Brazil's President Dilma Rousseff has appointed her predecessor Luiz Inacio Lula da Silva as her new chief of staff.
The move shields Lula from possible prosecution by a federal judge investigating a massive corruption scandal named Operation Car Wash.
The move sparked protests in several cities by those angry at the decision.
But Ms Rousseff said that protecting Lula from prosecution was not the motivation for the appointment.
"Lula's arrival in my government strengthens it and there are people who don't want it to be stronger."
Under Brazilian law, cabinet members can only be tried by the Supreme Court.
On 4 March, Lula was briefly detained and questioned over allegations of money laundering connected to Operation Car Wash, a massive investigation into corruption at the state oil giant, Petrobras.
He denies the allegations and says they are aimed at preventing him from running for president again in 2018.
In a taped telephone conversation released by the judge overseeing the investigation, Ms Rousseff offered to send Lula a copy of his appointment "in case of necessity" - interpreted by some as meaning in case he needed it to avoid arrest.
Lula in the spotlight
Hours after the announcement of Lula's appointment, protesters gathered outside the Presidential Palace in Brasilia and in at least three other cities.
"I'm tired. I'm not the police; I'm a Brazilian who is tired of so much corruption," one protester in Brasilia told Reuters.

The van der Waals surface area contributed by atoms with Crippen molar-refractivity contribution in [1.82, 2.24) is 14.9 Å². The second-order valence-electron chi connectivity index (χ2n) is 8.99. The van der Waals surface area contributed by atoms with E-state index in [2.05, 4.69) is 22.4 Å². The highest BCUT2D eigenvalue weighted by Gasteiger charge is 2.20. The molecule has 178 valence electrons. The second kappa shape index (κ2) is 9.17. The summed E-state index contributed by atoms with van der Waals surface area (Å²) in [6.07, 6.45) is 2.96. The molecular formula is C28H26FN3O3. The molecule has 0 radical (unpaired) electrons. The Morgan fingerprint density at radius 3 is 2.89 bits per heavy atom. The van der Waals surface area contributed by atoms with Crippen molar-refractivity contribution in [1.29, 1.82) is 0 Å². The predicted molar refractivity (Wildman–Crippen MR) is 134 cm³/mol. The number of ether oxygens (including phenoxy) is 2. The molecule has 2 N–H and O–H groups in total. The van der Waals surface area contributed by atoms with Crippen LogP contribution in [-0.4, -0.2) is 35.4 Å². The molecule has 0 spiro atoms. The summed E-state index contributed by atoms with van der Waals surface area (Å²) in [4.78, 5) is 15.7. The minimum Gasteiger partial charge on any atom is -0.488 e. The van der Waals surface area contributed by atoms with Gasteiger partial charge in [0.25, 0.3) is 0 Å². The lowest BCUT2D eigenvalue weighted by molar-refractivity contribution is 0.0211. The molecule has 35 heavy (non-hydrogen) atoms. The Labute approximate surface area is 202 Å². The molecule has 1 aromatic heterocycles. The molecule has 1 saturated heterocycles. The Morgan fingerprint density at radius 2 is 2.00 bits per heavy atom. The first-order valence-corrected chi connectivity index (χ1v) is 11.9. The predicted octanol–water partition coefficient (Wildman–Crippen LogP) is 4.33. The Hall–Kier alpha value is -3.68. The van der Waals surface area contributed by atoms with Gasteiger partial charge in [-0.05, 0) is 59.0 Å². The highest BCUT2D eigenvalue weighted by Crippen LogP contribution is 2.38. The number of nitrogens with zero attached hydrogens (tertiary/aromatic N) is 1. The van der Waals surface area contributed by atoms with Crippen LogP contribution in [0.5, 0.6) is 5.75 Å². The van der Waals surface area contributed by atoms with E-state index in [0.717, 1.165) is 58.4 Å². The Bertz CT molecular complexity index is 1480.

In Congress, opposition politicians gathered around a microphone during a chaotic session and chanted "resignation".
Ms Rousseff says the appointment is due to Lula being a "skilful political negotiator" and experienced leader who will help kick off economic recovery.
During his time in office, the Brazilian economy experienced unprecedented economic growth and wealth redistribution.
"I believe [former] President Lula, who was in charge of the country for eight years, cannot have his reputation destroyed in this manner," added Ms Rousseff.
Fight against impeachment
Lula and other ministers appointed on Wednesday are expected to be sworn in at 10:00 local time (13:00 GMT) on Thursday.
As chief of staff, Lula is expected to lead the fight against moves in Congress to impeach President Rousseff over allegations she manipulated Brazil's account books to hide a growing deficit.
Analysts say President Rousseff is hoping that Lula will use his political nous and influence with members of Congress to block impeachment proceedings.
The two politicians have been close for decades. Lula was Ms Rousseff's political mentor and she is his hand-picked successor.
Lula: 'Man of the people'
- Born 27 October 1945 into a poor, illiterate family in Pernambuco state
- Worked in Sao Paulo's car industry
- Achieved national fame leading strikes during Brazil's military rule
- In 1980 he founded the Workers' Party (PT), the first major socialist party in Brazil's history
- Elected president in 2002 at the fourth attempt and went on to serve two terms
- Pumped billions of dollars into social programmes such as Bolsa Familia that benefited tens of millions of Brazilians
- When he left office in 2010 he said: "I am leaving government to live life on the streets. Man of the people that I always was, I will be more of the people than ever before"
- Currently under investigation over his deals with construction firms